it's about the mechanics of change....
Following yesterday's changes, Facebook is defending them, saying it makes for a better user experience. Users, meanwhile, continue to deride them, saying it makes for a worse user experience. I've already seen several defections among Facebook users to Google Plus and I imagine there will be more.
What's it all about for everyone involved in business social media? Are there lessons to be learned here and if so, what are they?
First of all, it's about change. Change is inevitable...and as the Borg used to say on Star Trek: Next Generation, "resistance is futile." Change is required to move forward, though, if it's done badly, it can move you backward. A happy balance needs to be struck. Yesterday I related the sad story of New Coke. That was indeed change, but it was change done badly. Business social media is a living, breathing organism and it's going to change, and Facebook is no different - but, as in New Coke, the more users/consumers you have who are happy with the product, the harder it is to do any sort of change without upsetting a lot of people. For Facebook to survive, it has to change and grow, or else it becomes irrelevant and staid.
For those practicing business social media, think about change in your operations or perspectives. Maybe when you started out it was simply to get public awareness of your product or business. Now, you are actively searching for customers, or offering freebies, or any of a thousand other things to drive business to your door through the medium of business social media. That's change.
Without that change, your business would no longer grow. Unless an organism changes to meet current conditions, it fails. Do you remember MySpace? How many of you are now operating your business social media through that network?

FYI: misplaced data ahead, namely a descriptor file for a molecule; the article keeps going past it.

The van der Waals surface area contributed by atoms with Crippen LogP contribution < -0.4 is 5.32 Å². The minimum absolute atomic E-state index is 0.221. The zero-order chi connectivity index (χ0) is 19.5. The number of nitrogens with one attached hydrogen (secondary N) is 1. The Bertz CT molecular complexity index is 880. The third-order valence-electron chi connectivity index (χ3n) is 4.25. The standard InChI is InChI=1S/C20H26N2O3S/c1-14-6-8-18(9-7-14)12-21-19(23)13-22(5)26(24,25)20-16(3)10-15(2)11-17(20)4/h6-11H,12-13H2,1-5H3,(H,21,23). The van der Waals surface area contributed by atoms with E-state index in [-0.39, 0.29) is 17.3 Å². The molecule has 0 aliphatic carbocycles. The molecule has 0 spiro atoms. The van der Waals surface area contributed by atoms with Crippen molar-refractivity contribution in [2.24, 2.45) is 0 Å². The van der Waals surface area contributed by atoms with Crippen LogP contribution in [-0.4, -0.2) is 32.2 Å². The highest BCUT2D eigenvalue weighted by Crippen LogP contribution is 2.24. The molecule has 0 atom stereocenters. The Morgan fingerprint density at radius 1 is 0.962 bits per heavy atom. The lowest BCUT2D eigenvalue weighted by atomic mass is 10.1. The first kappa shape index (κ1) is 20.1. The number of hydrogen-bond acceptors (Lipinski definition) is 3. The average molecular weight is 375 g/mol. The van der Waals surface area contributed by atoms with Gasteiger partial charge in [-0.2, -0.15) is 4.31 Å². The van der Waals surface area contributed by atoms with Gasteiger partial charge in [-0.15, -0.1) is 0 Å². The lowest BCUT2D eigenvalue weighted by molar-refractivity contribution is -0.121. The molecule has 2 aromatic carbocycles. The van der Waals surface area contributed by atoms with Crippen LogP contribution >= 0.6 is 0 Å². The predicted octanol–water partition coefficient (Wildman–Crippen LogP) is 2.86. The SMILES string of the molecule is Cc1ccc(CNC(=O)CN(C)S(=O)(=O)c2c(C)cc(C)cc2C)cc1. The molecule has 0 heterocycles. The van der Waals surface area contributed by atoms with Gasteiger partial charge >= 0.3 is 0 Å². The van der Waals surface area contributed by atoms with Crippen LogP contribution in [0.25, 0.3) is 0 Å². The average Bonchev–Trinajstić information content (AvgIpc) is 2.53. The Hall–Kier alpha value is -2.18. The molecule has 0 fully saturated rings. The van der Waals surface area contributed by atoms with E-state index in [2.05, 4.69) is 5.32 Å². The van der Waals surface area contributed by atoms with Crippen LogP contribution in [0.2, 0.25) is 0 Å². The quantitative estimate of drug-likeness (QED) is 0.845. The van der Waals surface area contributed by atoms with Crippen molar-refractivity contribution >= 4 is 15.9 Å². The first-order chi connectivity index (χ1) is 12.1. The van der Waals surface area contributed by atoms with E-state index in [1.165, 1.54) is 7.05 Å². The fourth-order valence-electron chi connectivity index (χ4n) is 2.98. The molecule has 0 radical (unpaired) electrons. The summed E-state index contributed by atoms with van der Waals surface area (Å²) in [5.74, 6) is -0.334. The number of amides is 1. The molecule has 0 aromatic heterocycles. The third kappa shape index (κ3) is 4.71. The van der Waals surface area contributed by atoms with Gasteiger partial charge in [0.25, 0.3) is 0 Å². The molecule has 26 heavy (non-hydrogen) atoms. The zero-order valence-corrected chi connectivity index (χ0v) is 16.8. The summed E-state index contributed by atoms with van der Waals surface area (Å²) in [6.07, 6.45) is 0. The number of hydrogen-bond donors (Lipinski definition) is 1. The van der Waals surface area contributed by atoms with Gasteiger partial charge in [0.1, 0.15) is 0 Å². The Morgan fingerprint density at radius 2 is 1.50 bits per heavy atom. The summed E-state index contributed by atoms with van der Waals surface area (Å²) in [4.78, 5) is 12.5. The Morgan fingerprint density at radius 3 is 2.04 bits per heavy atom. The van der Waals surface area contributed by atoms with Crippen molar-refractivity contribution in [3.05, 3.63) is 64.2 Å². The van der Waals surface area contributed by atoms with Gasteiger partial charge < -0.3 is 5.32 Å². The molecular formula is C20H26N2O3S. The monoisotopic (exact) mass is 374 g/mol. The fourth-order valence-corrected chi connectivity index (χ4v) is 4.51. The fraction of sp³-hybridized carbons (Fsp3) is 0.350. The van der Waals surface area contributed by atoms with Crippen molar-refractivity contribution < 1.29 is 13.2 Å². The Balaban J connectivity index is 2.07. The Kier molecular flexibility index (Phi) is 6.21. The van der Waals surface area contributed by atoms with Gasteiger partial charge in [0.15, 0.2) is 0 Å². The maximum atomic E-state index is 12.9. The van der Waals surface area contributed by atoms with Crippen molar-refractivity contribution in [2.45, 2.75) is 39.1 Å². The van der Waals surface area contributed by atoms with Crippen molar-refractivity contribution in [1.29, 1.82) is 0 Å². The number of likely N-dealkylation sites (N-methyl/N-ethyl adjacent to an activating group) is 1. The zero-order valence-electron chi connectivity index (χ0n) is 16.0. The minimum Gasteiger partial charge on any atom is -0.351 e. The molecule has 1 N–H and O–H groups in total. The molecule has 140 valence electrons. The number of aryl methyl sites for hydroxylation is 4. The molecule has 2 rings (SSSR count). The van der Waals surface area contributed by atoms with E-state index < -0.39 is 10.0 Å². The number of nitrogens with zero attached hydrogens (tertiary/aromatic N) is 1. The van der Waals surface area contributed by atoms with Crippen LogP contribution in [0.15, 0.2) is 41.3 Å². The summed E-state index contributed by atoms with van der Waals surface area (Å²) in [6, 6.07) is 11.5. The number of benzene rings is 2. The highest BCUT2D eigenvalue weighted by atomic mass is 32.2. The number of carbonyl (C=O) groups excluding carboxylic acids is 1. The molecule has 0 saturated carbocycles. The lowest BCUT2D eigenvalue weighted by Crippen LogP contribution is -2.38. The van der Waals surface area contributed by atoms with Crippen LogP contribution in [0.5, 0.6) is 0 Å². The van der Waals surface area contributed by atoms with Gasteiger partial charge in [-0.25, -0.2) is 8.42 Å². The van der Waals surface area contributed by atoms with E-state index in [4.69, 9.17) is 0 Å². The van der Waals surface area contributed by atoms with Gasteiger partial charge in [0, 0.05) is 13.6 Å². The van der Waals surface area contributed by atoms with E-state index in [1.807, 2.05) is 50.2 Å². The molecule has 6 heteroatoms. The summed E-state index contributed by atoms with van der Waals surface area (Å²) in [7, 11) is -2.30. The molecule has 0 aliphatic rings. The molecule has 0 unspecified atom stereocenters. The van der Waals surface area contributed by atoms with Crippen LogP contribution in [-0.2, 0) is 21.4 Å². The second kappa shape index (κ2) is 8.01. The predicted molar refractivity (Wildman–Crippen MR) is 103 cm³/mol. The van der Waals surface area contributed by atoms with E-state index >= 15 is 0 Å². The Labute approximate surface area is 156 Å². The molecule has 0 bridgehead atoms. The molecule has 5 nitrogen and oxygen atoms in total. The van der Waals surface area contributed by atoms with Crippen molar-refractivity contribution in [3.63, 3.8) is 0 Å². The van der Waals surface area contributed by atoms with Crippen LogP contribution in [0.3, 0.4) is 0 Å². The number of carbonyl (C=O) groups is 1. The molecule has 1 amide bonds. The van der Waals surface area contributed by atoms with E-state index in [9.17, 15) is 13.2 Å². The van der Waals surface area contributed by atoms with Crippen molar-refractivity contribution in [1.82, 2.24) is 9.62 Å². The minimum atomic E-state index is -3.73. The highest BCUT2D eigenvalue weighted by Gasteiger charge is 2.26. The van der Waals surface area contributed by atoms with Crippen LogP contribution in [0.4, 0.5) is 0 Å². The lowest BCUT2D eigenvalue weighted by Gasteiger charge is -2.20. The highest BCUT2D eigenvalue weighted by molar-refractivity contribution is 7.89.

Now for question two: Are there lessons to be learned here? Sure. First, you need to take into account your customer base. Coke did test studies that led them to believe New Coke would be a hit. I'm sure Facebook also did something similar (I hope they did, anyway). However, test groups have been known to give skewed results. In the past on this blog we've discussed the need to really, REALLY think something through, and that continues to be important.
Second, look at your competition, and we can't stress this enough. What are they doing? Are they really out in front of you, or are you still leading? Trying to do a massive catch up from behind can cause more harm than good; you're perceived as being behind, or worse, perceived as being a leader who fell from grace. For more on that angle, do a search on Research in Motion (RIM) and their disaster with handheld devices after being the industry leader for many years.
So in the end, utilizing business social media correctly DOES involve change. It has to, or you will fail. Who knows which platform will be carrying your message next year or even next month? If you are going to stay in the hunt, it's time to branch out and hit Google Plus (www.plus.google.com) or try your wings on another platform. The more you're out there, the more chances you have - you can't win the lottery without buying a ticket.
And no matter what change you make, you need to recognize the change you need to make before you implement that change. If Disney suddenly decided to crop Mickey's ears from round to little fox ears, that would be a change.
You decide if it would be a change Disney's fans could live with!